(1) Earth moving machinery employed in heavy construction works such as dams, tunnels, canals, etc.
(2) Electric supply undertakings.
(3) Electrical machinery.
(4) Electro-plating and electro-welding plant.
(5) Embroidery machines.
We are now concerned with the special heading (3) dealing with electrical machinery. Under this heading, the following categories occur :
(a) Batteries. ... 30 per cent.(b) Other electrical machinery includingelectrical generators and motors(other than tramway motors) ... 10 '(c) Switchgear and instruments, trans -formers and other stationary plantand wiring and fittings of electriclight and fan installations. ... 10 '(d) Underground cables and wires ... 7.5 per cent.(e) Overhead cables and wires. ... 5 '(f) X-ray and electro-therapeuticapparatus and accessoriesthereto. ... 30 per cent.
6. In the present case, the assessee claimed depreciation at 10 per cent. relying on the entry (b) quoted above. It refers to 'other electrical machinery including electrical generators and motors'. It excludes 'tramway motors' because tramways are separately dealt with under the alphabetic heading 'L' and depreciation at the rate of 10 per cent. is granted to them. The tramways are classified with 'Locomotives, rolling stock, etc.'.
7. The question now for our consideration is the meaning to be assigned to words 'electrical machinery'. The learned counsel for the Commissioner contended that 'electrical machinery' should only be taken to mean 'machinery producing, transmitting for storing electricity'. We are unable to agree with this submission because electric supply undertakings have been separately dealt with under the main entry (2) under the alphabetical head 'E'. No purpose is served by repeating the same machinery in another heading. Therefore, item (b) above referring to 'other electrical machinery' must necessarily be some other machinery than machinery used in electric supply undertakings.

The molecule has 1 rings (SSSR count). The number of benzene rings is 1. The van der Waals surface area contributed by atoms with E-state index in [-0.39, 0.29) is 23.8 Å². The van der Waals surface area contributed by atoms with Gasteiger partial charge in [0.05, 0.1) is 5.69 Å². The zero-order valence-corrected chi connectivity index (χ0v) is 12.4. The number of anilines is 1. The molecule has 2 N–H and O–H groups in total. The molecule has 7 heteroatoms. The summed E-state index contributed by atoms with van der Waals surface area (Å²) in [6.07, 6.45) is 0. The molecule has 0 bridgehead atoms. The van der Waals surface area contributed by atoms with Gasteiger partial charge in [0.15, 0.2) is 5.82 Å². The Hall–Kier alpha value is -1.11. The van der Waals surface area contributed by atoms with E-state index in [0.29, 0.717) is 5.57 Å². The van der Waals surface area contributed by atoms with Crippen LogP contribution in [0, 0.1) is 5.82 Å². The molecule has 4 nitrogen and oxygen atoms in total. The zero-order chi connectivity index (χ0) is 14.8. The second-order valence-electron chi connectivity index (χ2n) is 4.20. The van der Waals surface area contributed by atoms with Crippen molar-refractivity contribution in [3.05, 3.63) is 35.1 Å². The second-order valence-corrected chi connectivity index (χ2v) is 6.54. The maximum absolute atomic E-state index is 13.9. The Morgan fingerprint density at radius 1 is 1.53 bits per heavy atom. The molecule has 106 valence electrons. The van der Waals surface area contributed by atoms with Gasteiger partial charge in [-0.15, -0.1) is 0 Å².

8. The extreme contention urged on behalf of the assessee is that any machinery which is run by electricity could be 'other electrical machinery'. We are unable to accept this submission either. The expression 'electricity machinery' cannot be taken to mean 'machinery which is driven by electricity or whose motive power is electricity'. There is some difference between 'electrical machinery' and 'electrically operated machinery'. The operation is one thing and the nature of the machinery is another. We would, therefore, not accept the extreme contention urged on behalf of the assessee.
9. In our opinion, the correct way in which the entry is to be understood lies in between these two extremes. Wherever the machinery is such that in-built into it is the electric motor, then it would be electrical machinery. For instance, taking a mono-bloc, it is possible to have a motor pump separately and an electric motor separately. In such a case, it would not be electrical machinery. But the mono-bloc is worked electrically because it cannot be operated except with the aid of electricity, as the electric motor is in-built into it. Other examples may also be though of. Therefore, the nature of the enquiry in order to find out whether it is electrical machinery or not is to investigate whether the electric motor is in-built into the machinery and whether it forms vital and inseparable part and parcel of the machinery. The fact that electrical devices are put into the machinery would not by itself determine the character of the machinery. The electrical devices would only be for the purpose of allowing electricity to pass through the particular item to produce the desired results. Such machinery cannot be taken to be electrical machinery. However, where the machinery itself is a single unit with the electric motor forming a vital and inseparable part of it, then the machinery would be electrical machinery.
10. We find that in all these cases the ITO rejected the assessee's claim without practically giving the details of the nature of the machinery possessed by the assessee. The AAC accepted the assessee's claim and the Tribunal confirmed it. The result was that there has been practically no proper investigation of the nature of the machinery under consideration in respect of which higher rate of depreciation is claimed.
11. In the circumstances, in the absence of proper details of the nature of the machinery, we are obliged to return the reference unanswered. The Tribunal may get the necessary materials from the assessee and then proceed to dispose of the question de novo in the light of what is indicated above.